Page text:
Boston Bruins Q & A with Matt Kalman

Updated: February 24, 2012 at 11:55 am by Alexander Monaghan

Recently we were able to corner Boston Bruins beat writer Matt Kalman in order to extract some excellent fantasy hockey knowledge out of him. If you are unfamiliar with his work, Matt runs The Bruins Blog as well as regularly contributing to NHL.com and CBS Boston. Below is the transcript of our conversation, a must read for any Bruins owners.

News broke today that Nathan Horton isn’t really close to returning. How do you think his absence affects the team, and their offense for that matter? Do the Bs make another move to try and make up for his lost production?

Well, we’ve seen that Horton’s natural ability to finish has really been missed. There have been games where the Bruins worked hard, got shots on but failed to score the timely goals. The entire lineup has been affected by his absence. Of course, the Bruins have to be on the lookout for help in their top six, especially with Rich Peverley out too. You don’t know what you’ll be able to get out of him as the season winds down. With the few sellers out there, however, they might have to settle for top-nine help.

When Horton went down in the Stanley Cup Finals, Rich Peverley quickly assumed his role on the top line. With Peverley also injured, who is the next guy the team turns to? Furthermore, is the solution in the system?

Well, there are plenty of Bruins slumping right now. If David Krejci, Chris Kelly, Benoit Pouliot and even Tyler Seguin could pick up their production, that would make life easier. They also need to tighten up their defense. But we’ve seen some sky-high prices for marginal talent acquired via trade over the last week. I’m not sure the Bruins want to pay a premium for someone who’s not a guaranteed impact player. Heck, maybe Carter Camper will bring a spark.

Much has been made about Tim Thomas and NObama Gate. From a fantasy hockey perspective we could probably care less – he wins. If he doesn’t start, Tuukka Rask is quite serviceable. You’ve been one of the biggest proponents in giving Rask more games this season, can you explain where you think the starting goalie blueprint goes over the next year or two?

Well how the next year or two goes has a lot to do with how this season goes. Regardless, two years from now Rask is your starter with Thomas gone or taking a back-up level contract. Next season, though, depends on this season. If one guy emerges as the No.1 he goes into next year as the No.1. You have to figure the Bruins do whatever it takes to get Rask signed and pay him close to No. 1 money. Thomas is either back to compete or maybe he’s trade bait should the team see a bigger need than having two top-line goalies.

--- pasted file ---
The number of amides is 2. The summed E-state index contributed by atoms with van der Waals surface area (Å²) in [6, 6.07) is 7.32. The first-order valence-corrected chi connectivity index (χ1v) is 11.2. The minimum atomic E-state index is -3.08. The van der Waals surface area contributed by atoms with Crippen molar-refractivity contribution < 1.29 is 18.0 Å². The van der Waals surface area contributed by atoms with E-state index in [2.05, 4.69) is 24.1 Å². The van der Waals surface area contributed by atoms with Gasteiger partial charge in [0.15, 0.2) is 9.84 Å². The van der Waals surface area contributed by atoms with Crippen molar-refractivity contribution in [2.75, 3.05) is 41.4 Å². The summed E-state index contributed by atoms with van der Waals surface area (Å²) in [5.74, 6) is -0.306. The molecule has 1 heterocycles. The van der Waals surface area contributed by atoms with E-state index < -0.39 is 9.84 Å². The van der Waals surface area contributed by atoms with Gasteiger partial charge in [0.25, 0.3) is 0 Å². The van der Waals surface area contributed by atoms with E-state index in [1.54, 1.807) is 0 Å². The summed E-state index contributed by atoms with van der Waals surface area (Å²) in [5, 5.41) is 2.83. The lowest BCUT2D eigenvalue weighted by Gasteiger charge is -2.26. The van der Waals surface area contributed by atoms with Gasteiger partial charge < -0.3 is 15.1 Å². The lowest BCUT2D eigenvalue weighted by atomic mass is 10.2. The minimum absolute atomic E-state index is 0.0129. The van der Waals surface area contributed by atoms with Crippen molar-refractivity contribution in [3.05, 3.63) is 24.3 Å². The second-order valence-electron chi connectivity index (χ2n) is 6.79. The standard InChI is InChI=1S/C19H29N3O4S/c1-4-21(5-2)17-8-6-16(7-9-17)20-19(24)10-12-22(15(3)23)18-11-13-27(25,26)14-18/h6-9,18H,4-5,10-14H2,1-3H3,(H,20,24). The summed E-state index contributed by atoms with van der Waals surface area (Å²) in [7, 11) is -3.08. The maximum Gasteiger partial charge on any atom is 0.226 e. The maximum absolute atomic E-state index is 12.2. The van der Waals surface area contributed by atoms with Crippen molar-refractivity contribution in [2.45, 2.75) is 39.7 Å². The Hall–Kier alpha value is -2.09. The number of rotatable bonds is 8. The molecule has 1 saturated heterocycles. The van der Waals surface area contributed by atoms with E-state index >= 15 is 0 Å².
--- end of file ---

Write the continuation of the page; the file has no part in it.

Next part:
What does matter to us, and our fantasy hockey teams, is the team’s current slide. Do you think the Bs finally hit their high-water mark or is it just a bit more adversity? In your opinion, what does Claude Julien and company need to do in order to right the ship?

The Bruins just have to do a better job of paying attention to detail – defensive coverage, breakouts, power play – and then start to finish offensively. They have to work harder around the net. It’s tough at this stage of the season, especially when you look at the standings and the Bruins are somewhat comfortable in the second seed. Sure, Ottawa is coming on, but the Bruins still hold four games in hand. My colleague at CBS Boston wrote a story pointing out that Julien’s Bruins always slump around this time of the season.

On the bright side, Tyler Seguin looks worth every penny after the Bruins invested their 2nd overall pick on him. What do you see as his absolute upside (points wise)?

There’s no doubt that he’s an 80-plus point player. From the Bruins’ perspective you just hope that along with that he continues to be a plus player and can be a power-play mainstay for years to come. Down the road, if he keeps developing his defensive game, he could take the baton from Patrice Bergeron as Boston’s best two-way forward.

Speaking of upside, super-prospect Dougie Hamilton is dominating the OHL to the tune of 14 goals and 56 points in 38 games. What are the chances he makes the team out of camp? With most of the blue line save for Joe Corvo signed, is there even a spot for him?

The Bruins have shown that if a young player (Lucic, Seguin, Wheeler, Boychuk) earns a job, they’ll find a spot for him. So if Hamilton came in next year and knocked everyone’s socks off, Boston would make space. That could mean trading Adam McQuaid or Johnny Boychuk (depending on the parameters of his no-trade). But Hamilton will definitely get a chance to make the team like so many young D around the NHL. It might be best for him to even just be the seventh guy and get used to life in the NHL.


Again, we would like to thank Matt for his time and for giving our readers an inside look. Do him a service and check out his work at The Bruins Blog, and CBS Boston.

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